By the Treaty of St. Mary’s, Ohio, in October 1818, the Lenape ceded their lands in Indiana for lands west of the Mississippi River for an annual annuity of $4,000. Over the next few years, they settled on the James River in Missouri, eventually occupying about 40,000 acres. At this time, many of the Lenape began to migrate to Texas.
In 1829, the “Treaty of the James Fork” forced them to move further west to Kansas. These lands, consisting of about 1,000,000 acres, were located west of the Missouri River and north of the Kansas River.
By 1845 the Lenape population had dropped to less than 2,000 people living in the United States and Canada.
In 1854 Congress passed the Kansas–Nebraska Act, which created Kansas Territory and opened the area for white settlement. Within no time, hundreds of whites were trespassing, cutting timber, and building houses on the tribes’ land. They were reluctant to negotiate for another relocation but feared serious trouble with white settlers. By 1860, the Delaware had reached a consensus to leave Kansas, and the tribe purchased land from Cherokee Nation and established their headquarters near present-day Bartlesville, Oklahoma.
Meanwhile, members of the tribe that had migrated into Texas had grown and, by 1828, numbered between 150 and 200 families living in the eastern part of the state. When Texas gained its independence from Mexico in 1836, President Sam Houston sought friendly Lenape services, and several members of the tribe became scouts and helped to protect the frontier from hostile western tribes. However, the next president, Mirabeau B. Lamar, completely opposed all Indians and sent most of the Lenape north to Oklahoma. However, a few scattered Delaware remained in Texas. In 1859, the U.S. government forced the remaining Lenape onto a reservation near Anadarko, Oklahoma.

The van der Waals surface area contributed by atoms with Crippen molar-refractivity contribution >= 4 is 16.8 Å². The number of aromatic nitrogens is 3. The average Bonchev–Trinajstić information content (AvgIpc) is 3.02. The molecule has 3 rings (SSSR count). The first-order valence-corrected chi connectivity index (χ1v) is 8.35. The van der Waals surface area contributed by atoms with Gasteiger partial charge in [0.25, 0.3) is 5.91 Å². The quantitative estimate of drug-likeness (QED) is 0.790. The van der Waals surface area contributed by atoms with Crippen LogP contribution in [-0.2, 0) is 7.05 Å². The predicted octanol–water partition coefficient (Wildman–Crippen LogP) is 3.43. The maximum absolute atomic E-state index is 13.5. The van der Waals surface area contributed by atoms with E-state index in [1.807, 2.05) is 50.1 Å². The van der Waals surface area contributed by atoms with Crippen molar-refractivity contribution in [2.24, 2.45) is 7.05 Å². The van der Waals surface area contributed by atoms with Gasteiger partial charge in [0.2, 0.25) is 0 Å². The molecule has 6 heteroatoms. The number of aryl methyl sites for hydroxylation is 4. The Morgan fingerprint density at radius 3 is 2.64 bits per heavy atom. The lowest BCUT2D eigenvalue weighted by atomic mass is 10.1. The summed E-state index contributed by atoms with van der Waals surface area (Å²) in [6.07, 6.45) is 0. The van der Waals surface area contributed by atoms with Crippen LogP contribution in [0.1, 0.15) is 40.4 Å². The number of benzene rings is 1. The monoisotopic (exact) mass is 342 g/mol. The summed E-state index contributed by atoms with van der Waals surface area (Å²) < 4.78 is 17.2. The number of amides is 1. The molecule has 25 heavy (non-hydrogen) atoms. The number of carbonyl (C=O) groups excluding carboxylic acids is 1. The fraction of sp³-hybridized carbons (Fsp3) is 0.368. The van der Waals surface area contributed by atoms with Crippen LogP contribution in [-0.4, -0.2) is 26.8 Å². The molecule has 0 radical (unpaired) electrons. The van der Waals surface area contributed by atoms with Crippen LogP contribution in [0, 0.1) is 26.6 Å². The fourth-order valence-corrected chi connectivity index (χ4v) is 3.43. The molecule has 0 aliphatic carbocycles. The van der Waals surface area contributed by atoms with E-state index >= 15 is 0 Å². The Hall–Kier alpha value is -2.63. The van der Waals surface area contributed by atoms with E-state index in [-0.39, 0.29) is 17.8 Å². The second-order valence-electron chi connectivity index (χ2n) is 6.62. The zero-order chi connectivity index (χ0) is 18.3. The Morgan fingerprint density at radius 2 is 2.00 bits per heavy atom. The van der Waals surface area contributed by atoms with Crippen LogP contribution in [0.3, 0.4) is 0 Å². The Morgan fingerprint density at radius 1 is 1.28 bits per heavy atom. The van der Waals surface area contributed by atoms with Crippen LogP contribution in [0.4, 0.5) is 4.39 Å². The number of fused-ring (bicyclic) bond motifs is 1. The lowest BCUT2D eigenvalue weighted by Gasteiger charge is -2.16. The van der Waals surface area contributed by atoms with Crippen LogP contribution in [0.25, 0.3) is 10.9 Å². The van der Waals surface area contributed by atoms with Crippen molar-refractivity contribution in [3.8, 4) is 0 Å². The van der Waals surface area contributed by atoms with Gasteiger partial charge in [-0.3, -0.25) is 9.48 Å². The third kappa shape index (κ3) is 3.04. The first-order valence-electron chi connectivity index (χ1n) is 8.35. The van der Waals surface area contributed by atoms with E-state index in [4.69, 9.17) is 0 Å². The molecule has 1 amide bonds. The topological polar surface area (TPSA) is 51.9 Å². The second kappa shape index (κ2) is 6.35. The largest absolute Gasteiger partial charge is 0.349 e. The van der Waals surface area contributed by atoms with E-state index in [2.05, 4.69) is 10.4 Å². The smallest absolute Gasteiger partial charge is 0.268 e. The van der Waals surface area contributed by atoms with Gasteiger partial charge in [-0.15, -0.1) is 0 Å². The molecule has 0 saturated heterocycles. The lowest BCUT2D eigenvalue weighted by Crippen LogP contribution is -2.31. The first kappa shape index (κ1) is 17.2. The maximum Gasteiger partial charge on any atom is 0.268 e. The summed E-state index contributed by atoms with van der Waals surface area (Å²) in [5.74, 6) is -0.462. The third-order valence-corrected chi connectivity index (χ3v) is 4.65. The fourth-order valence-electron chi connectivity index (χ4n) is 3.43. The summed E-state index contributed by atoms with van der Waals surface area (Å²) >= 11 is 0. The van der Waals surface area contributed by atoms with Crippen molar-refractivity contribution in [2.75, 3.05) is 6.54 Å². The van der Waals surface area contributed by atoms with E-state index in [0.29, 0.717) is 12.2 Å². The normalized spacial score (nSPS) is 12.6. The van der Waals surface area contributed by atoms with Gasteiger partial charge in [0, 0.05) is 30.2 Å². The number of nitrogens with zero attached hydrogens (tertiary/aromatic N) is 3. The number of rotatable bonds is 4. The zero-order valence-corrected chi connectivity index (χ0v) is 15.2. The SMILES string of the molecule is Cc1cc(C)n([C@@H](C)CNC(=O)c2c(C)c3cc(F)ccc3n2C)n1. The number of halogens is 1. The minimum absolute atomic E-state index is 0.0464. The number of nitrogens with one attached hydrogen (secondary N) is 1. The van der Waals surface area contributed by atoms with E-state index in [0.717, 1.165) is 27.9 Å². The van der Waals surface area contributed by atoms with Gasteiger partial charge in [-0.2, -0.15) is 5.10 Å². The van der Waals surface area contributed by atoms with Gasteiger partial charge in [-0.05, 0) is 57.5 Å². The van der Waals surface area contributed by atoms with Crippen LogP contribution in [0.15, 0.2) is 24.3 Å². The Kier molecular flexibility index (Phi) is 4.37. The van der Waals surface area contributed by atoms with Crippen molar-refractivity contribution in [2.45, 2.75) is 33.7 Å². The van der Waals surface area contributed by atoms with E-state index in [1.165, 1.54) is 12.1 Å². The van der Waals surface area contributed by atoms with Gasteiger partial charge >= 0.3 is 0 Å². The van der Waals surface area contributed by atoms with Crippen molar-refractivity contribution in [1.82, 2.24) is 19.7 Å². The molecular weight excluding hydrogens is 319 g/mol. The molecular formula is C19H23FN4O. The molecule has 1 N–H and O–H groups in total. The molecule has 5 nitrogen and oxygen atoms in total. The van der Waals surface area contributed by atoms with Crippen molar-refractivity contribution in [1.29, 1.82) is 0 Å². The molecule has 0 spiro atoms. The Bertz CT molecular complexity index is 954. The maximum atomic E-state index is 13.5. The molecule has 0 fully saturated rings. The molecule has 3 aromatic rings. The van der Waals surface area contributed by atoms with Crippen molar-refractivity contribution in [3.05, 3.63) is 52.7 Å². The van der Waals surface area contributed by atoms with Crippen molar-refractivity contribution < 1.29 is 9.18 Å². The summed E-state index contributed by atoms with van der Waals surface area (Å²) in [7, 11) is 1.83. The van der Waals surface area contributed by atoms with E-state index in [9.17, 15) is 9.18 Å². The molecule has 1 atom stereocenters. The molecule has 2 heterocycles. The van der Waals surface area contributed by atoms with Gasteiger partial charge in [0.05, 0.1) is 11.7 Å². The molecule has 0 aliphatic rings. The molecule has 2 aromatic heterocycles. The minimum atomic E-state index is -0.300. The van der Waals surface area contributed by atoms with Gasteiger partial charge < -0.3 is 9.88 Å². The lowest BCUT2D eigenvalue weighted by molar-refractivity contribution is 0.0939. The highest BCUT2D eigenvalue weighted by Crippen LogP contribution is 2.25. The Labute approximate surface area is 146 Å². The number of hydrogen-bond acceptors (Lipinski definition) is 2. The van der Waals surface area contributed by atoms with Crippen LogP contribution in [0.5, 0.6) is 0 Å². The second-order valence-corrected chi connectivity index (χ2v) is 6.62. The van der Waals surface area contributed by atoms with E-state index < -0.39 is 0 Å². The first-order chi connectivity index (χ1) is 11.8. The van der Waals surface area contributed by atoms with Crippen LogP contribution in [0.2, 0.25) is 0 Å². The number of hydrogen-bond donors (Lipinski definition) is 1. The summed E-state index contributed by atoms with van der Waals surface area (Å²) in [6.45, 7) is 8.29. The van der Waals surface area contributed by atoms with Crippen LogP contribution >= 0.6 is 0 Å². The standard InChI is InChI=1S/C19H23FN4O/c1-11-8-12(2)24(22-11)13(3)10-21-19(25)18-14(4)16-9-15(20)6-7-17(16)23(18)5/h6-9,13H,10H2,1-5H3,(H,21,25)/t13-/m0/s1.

The Curtis Act of 1898 dissolved all tribal governments in Oklahoma and ordered the allotment of communal tribal lands by giving 160-acre tracts to individual households. After the lands were allotted, the government sold “surplus” land to non-Indians. The Lenape fought the act in the courts but lost in 1907.
In 1979, the Bureau of Indian Affairs revoked the tribal status of the Delaware and Shawnee living among the Cherokee in Oklahoma, including them as Cherokee. Following a legal battle covering almost 20 years, the Lenape fought the decision, which was finally overturned in 1996, regaining federal recognition as a separate tribe.
Today, there are three federally recognized tribes in the United States, including:
- Delaware Nation, Anadarko, Oklahoma
- Delaware Tribe of Indians, Bartlesville, Oklahoma
- Stockbridge-Munsee Community, Bowler, Wisconsin
Canada recognizes three Lenape First Nations with four Indian reserves, which are all located in southwestern Ontario:
- Munsee-Delaware Nation, Canadian reserve
- Moravian of the Thames First Nation, Canadian reserve
- Delaware of Six Nations with two Canadian reserves
Three groups who claim descent from Lenape people are state-recognized tribes:
- Lenape Indian Tribe of Delaware, Delaware
- Nanticoke-Lenni Lenape Tribal Nation, New Jersey
- Ramapough Lenape Nation, New Jersey
More than a dozen organizations in Delaware, Maryland, New Jersey, Virginia, Idaho, and Kansas claim descent from Lenape people and are unrecognized tribes.
© Kathy Alexander/Legends of America, updated January 2023.